The economic challenge in going to 14nm is almost as huge as the technical challenge, and keeping the cost/power/performance (CPP) metric in check as process complexity spirals upwards has caused inevitable concern. In particular, the cost benefits of shrinking die size tends to go away as the lithography demands double, triple, and even quadruple patterning.

Jen-Hsun Huang of Nvidia has publicized his concern about increasing wafer costs at last year’s IPTC (International Trade Partner Conference) meeting — the plot below shows the increasing gap in wafer cost between successive nodes:

So if GLOBALFOUNDRIES, or any other foundry, wants to keep the customers coming, they have to mitigate the cost increase going to the next node. Taking a hybrid approach such as the 14XM process should be an attractive option for their existing and future customers.

It’s interesting to note that TSMC has changed tack slightly and are now saying that they will be using finFETs at 16nm, not 14nm. They are also claiming that their 20nm metal pitch is leading-edge at 64nm, although that’s the same as GF’s. It’s tempting to wonder if TSMC will also use a hybrid approach and transfer their 20nm back-end to the 16nm node, since the arguments are the same. Chenming Hu thinks so, anyway. TSMC are predicting 16nm risk production in 2014.

We’ll see if GF can match Intel’s timing — Mark Bohr sounded very confident at the Intel Developer Forum, when he said their 14nm product would be ready for the tail end of next year. Will we have GF-produced finFETs in early 2014? And will their finFETs be better than Intel’s?

My thanks to Subi Kengeri for clearing up some of the technical details.

[1] A. Keshavarzi et al., Architecting Advanced Technologies for 14nm and Beyond with 3D FinFET Transistors for the Future SoC Applications, Proc. IEDM 2012, pp. 67-70.

[2] T. Yamashita et al., Sub-25nm FinFET with Advanced Fin Formation and Short Channel Effect Engineering, Proc. VLSI 2011, pp. 14-15.

[3] C.-H. Lin et al., Channel Doping Impact on FinFETs for 22nm and Beyond, Proc. VLSI 2012, pp. 15-16.

The Elephant Has Left the Room – 450 mm is a Go!

It’s the day before Semicon opens up, and we have had a slew of announcements on 450 mm, the biggest of which was the joint ASML/Intel notice that Intel will be taking a share of ASML as a way of funding 450 mm and EUV R&D. Simultaneously imec released that the Flemish government would invest in their upcoming 450-mm facility, and imec and KLA-Tencor declared that a 450-mm capable SP3 450 unpatterned wafer defect inspection tool had been installed at imec.

ASML announced it as a “co-investment program” in which Intel would invest EUR829 million (about $1B) over the next five years, EUR553M of which would be in 450 mm R and D. Intel focused more on the R and D and described the financial details later.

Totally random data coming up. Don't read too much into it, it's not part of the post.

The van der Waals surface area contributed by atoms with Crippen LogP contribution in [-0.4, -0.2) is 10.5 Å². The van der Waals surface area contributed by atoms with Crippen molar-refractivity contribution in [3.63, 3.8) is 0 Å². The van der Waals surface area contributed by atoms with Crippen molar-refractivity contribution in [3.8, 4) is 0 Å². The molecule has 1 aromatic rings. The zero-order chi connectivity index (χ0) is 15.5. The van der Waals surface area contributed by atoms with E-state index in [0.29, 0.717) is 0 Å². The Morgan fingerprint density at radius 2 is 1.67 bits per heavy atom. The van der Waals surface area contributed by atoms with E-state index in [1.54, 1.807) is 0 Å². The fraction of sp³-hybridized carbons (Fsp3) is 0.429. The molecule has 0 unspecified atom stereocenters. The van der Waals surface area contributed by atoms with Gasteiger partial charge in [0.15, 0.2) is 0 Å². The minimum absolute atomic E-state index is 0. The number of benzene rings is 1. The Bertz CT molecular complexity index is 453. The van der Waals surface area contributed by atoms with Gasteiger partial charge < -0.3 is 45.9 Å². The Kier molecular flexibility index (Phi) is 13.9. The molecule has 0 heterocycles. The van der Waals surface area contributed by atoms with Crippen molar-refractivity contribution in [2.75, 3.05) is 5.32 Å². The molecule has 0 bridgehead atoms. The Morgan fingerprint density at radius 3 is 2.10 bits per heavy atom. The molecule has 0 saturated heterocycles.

They cited the classic economics of doubling the wafer size, and the potential die cost reduction:

All of which is logical, but ASML has been notably reticent about making any comments on 450-mm R and D in the past, to the point where some industry watchers (including me) have wondered if we would ever get there; if the biggest litho vendor isn’t on board, there won’t be any 450-mm fabs even if all the other equipment companies are ready.

Which brings me to the elephant in the title. Last year at Semicon there was a 450 mm panel, and everyone was pontificating wisely, until Bob Johnson of Gartner commented on "the elephant in the room - ASML has no 450-mm program, so why are we bothering to even talk about it?" (my paraphrasing). Which kind of shut the whole thing down.

However, that particular pachyderm has clearly moved on, and we have an ASML roadmap with both 450 mm and EUV in it:

We won’t have any production tools until 2018, but at least a huge barrier to adoption is lifted; now there are just the simple engineering tasks of getting a substrate the size of a turkey platter exposed with patterns with feature sizes of 14nm or smaller. Has anyone said that this industry is crazy?

By coincidence Mike Splinter of Applied Materials was speaking at the imec Technology Forum, and he commented that 300-mm had just about paid off its development costs as of now, roughly 14 years after the launch of the first systems. He guesstimated the costs for developing 450 mm as $15 - 20B, with an as yet unknown payoff time. (Has anyone said that this industry is crazy?) However,  he also said this time last year that Applied would spend over $100M on 450 mm and that "450 mm is going to happen."

Clearly Intel has recognised that if it wants 450 mm to go forward, then it has to pony up some cash to encourage the litho side, and it is already invested in the consortium being set up at Albany. For anyone interested in the financial side of the deal, check out the press releases linked above, or watch ASML CFO Peter Wennink in a video.

Looks like 450 mm is actually going to happen!

Sony’s PS Vita Uses Chip-on-Chip SiP – 3D, but not 3D

At the tail end of last year Sony released their PlayStation Vita, and it was duly torn down by iFixit and others. In due course we took it apart too, though we didn’t post it on our teardown blog.

Sony CXD5315GG in the PlaySation Vita

Inside we found the usual set of wireless chips, motion sensors, and memory, but the key to the increased performance of the PS Vita is the Sony CXD5315GG processor, a quad-core ARM Cortex-A9 device with an embedded Imagination SGX543MP4+ quad-core GPU.

Above I said that we found memory, but actually the only discrete memory that we found on the motherboard was 4 GB of Toshiba flash; and Sony’s specification states that there is 512 MB (4 Gb) regular RAM, plus 128 MB (1 Gb) VRAM (video RAM). In a phone that would tell me that there is memory in a package-on-package (PoP) configuration, mobile SDRAM in the top part and the processor in the bottom part.